Reading Time: 2 Minutes
Here’s a book that just doesn’t give a f*ck about what you think or how you feel. It’s eye-opening, thought-provoking, and above all, brutally honest. There’s a lot of swearing in the book, but don’t let that put you off, the content is absolutely brilliant.
On his website, Manson describes the book as “The self help book for people who hate self help books”, and I think you’ll agree that it’s quite fitting once you’ve read the book. He talks about how conventional advice just doesn’t work, and compels us to learn about ourselves, question our beliefs, and start critically evaluating our situations. It lives up to it’s subtitle and certainly provides you with a bunch of counterintuitive ideas that help you find happiness.
The way Mark Manson presents his narrative was extremely relatable to me and I thoroughly enjoyed the read.
I have a simple test to determine how much I liked the book: Would I gift it to someone?
I definitely would. In fact, I’d present this book to pretty much anyone, and honestly, if you read the book and take Manson’s advice, I can pretty much guarantee you’ll be a lot happier, and you’ll be able to see things from a different perspective.
I actually enjoyed reading the book so much that I started reading Manson’s blog, which largely contributed to the material in The Subtle Art.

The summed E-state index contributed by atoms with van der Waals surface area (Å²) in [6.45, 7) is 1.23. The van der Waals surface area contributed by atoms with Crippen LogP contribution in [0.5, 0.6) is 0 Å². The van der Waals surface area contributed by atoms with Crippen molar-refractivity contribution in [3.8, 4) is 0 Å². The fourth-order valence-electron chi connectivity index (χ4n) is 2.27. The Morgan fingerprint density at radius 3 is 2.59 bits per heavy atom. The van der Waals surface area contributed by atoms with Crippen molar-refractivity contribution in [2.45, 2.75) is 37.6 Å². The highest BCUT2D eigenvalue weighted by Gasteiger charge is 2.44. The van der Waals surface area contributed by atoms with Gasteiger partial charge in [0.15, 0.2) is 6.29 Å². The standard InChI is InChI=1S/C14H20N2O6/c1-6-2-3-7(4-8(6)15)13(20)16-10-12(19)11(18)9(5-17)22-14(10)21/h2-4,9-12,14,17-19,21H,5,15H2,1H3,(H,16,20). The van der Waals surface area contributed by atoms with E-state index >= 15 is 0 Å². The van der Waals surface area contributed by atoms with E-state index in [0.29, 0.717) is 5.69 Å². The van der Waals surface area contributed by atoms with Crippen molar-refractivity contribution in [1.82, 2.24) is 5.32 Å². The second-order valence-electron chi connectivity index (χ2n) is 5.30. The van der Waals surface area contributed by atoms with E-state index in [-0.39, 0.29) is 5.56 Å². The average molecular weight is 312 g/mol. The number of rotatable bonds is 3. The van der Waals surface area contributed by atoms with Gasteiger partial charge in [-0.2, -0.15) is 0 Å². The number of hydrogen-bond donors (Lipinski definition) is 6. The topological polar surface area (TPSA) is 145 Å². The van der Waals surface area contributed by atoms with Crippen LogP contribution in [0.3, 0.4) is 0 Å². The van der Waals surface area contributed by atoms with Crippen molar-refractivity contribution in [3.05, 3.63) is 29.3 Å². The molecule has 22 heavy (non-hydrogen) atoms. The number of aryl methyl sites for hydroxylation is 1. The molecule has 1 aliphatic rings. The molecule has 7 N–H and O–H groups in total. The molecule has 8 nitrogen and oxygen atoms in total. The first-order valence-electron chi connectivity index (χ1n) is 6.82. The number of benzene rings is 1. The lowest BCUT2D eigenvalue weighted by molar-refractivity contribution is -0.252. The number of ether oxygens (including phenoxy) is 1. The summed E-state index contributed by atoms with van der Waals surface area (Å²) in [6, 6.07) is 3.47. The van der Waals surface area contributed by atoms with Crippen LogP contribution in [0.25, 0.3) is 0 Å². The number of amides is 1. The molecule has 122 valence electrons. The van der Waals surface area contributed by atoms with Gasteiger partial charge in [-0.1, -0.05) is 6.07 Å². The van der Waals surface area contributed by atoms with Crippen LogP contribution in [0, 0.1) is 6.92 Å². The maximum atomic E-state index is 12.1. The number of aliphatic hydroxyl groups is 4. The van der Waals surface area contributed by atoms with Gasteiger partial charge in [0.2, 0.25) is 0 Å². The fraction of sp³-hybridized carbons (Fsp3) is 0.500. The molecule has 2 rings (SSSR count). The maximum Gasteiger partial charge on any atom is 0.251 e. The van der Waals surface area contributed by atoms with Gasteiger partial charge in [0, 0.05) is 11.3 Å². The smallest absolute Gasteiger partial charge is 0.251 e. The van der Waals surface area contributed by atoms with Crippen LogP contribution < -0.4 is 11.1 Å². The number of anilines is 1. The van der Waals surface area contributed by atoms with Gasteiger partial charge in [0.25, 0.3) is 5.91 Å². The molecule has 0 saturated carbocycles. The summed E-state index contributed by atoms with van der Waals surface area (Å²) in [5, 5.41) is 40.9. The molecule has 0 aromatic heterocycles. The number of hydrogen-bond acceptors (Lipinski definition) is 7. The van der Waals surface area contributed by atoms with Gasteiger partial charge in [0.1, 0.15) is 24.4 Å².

Some of the ideas in this book may be stuff that you’ve thought about already, but having them laid out in such a clear manner and having thought-provoking questions shoved in your face, is a transformative experience.
My key takeaways:
- I learned to look at my life from a completely different perspective
- I’ve learned to question more of my thoughts and actions, allowing me to have a better grasp of why I act or react in certain ways.
- I gained some insight into how deeply rooted some problems can be, and the book gave me a framework to deal with them.
I was pleasantly surprised to find the book to be quite existential in nature, and it really struck a chord with me in so many ways, allowing things to really sink in and make sense.
For me, this book has provided a lot of clarity in terms of relationships, understanding my own thoughts, struggles, happiness, and life itself. I gave it a 9/10 because I felt that there were some tiny parts that were slow and slightly clunky, but it’s something that can be easily forgiven.
The Subtle Art of Not Giving a F*ck is up there with the best. Do yourself a favour and grab a copy. If you’ve already read it, leave a comment and let me know your thoughts!